Just like humans, dogs are prone to diseases of the lungs. One of the most common pathologies we see in dogs is pneumonia.
What is pneumonia and how do dogs get sick?
Pneumonia is a painful inflammation that happens when bacteria start to multiply in the dog’s lung and other parts of the respiratory tract. This type of disease can easily be transferred among dogs and it can also be life-threatening because the lungs fill up with fluid and puss, making it hard for the dog to breathe. There is also another type of pneumonia that develops in dogs and it is called aspiration pneumonia. It occurs when the dog vomits as a result of some other pathology some of that content ends up in the lungs.
What are the signs of pneumonia in dogs?
The clinical signs that your dog may present are not specific for pneumonia, but they can certainly help the veterinarian distinguish them and do the advanced diagnostics to confirm. Dogs that have pneumonia usually present these symptoms:
- lack of desire to play
- shallow breathing
- in some cases nose discharge
- loss of appetite
How is pneumonia diagnosed?
As with any disease, when you take your dog to the vet, he will do a thorough examination for starters. Usually, in cases like this, the vet will almost always do blood work and biochemistry, as well as x-rays. In more advanced cases, the dog can be put under anesthesia and a bronchial lavage may be done. Bronchial lavage allows the vet to collect samples, which can be then sent to a laboratory that determines which bacteria your dog has and what is the most appropriate treatment protocol.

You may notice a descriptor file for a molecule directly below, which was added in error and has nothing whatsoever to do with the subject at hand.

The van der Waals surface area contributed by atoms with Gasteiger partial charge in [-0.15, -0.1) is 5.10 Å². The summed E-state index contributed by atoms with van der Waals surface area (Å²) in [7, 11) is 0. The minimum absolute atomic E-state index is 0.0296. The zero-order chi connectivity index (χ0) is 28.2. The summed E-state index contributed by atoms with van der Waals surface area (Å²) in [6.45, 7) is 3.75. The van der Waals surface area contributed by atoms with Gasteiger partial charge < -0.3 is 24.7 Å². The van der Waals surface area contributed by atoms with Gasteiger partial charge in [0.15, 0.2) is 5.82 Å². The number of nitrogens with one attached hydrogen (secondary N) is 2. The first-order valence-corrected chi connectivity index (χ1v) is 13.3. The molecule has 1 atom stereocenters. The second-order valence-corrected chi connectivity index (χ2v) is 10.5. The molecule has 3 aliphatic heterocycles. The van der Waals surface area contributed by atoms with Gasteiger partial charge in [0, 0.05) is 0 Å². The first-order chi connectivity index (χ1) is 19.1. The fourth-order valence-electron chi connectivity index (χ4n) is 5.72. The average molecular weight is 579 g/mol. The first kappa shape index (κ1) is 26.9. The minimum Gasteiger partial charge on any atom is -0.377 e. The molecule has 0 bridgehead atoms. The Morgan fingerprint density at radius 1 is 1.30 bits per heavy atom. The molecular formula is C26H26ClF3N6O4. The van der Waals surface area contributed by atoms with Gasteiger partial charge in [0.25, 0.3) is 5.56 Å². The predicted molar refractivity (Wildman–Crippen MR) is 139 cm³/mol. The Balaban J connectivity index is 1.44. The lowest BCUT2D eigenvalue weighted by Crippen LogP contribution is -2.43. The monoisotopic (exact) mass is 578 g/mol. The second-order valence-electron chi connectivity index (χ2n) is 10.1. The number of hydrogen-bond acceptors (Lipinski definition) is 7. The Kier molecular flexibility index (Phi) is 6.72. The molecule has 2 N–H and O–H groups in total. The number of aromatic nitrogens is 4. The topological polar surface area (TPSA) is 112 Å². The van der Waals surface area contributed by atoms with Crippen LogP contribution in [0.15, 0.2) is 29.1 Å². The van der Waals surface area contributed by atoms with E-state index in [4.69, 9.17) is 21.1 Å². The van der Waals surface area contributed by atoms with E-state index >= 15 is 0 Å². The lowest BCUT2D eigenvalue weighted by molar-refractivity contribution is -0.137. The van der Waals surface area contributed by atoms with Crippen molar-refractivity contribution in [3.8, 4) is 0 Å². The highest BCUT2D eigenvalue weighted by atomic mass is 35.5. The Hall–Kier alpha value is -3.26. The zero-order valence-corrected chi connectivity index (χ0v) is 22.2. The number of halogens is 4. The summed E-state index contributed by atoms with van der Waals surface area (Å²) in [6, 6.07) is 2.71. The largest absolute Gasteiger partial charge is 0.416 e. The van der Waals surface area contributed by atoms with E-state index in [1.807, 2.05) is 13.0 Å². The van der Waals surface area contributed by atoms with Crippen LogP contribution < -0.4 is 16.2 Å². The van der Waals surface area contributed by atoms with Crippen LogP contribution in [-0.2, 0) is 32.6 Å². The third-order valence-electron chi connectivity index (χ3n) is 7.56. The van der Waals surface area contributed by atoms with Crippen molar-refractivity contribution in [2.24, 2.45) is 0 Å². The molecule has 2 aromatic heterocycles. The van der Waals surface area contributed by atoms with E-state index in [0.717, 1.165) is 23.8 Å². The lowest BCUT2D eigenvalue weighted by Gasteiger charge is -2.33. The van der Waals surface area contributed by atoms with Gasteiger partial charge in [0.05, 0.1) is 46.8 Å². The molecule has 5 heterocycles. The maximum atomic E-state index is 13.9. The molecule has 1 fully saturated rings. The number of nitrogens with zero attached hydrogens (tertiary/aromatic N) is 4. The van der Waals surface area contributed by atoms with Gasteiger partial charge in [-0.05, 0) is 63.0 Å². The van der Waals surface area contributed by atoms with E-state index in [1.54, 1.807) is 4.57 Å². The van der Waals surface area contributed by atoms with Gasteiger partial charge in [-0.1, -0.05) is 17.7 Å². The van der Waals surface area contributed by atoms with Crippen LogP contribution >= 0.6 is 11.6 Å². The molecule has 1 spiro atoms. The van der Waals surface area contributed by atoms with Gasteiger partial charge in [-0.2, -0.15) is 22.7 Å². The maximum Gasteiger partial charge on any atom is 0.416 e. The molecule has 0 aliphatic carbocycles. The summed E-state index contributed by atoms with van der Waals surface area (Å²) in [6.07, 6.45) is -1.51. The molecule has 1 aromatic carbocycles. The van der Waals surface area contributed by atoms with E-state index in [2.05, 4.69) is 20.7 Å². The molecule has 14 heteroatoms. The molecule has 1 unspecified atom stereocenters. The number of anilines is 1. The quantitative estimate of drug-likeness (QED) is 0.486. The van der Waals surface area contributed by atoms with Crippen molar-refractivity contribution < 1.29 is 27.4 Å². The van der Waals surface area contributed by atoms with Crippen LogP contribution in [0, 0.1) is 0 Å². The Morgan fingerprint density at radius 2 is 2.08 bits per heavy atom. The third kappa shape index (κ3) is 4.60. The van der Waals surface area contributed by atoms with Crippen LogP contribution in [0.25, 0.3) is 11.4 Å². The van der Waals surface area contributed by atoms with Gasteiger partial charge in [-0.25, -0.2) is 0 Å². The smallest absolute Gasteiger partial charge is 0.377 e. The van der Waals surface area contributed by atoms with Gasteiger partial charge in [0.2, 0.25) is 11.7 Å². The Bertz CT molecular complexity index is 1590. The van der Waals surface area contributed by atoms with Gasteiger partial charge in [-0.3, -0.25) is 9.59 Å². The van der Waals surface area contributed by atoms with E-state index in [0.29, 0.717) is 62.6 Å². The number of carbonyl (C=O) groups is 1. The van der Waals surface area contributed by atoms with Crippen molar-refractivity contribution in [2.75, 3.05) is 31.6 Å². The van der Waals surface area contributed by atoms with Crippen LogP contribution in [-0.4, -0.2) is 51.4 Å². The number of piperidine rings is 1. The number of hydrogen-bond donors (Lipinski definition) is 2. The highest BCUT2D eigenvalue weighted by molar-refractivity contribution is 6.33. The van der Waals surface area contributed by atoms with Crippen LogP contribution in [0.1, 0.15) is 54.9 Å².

What are the treatment options for dogs with pneumonia?
In most cases, dogs with pneumonia will need to be hospitalized. The treatment requires them to receive fluids and antibiotics intravenously while being monitored. In cases, when the dog is not that clinically bad, the owner can take it home with them, but a strict regimen for tablets and medication is prescribed which could last a couple of weeks.
A very important note is that during the treatment period you should not over-exercise your dog. A short walk to the potty and a bit of fresh air on the leash should be enough.
In cases when your dog does not require hospitalization, the treatment will probably cost you between $50 and $150. If your dog needs an x-ray and oxygen supplementation that could add another$150. In the worst case, if your dog is hospitalized then you should expect the price to be between $500 and $2000.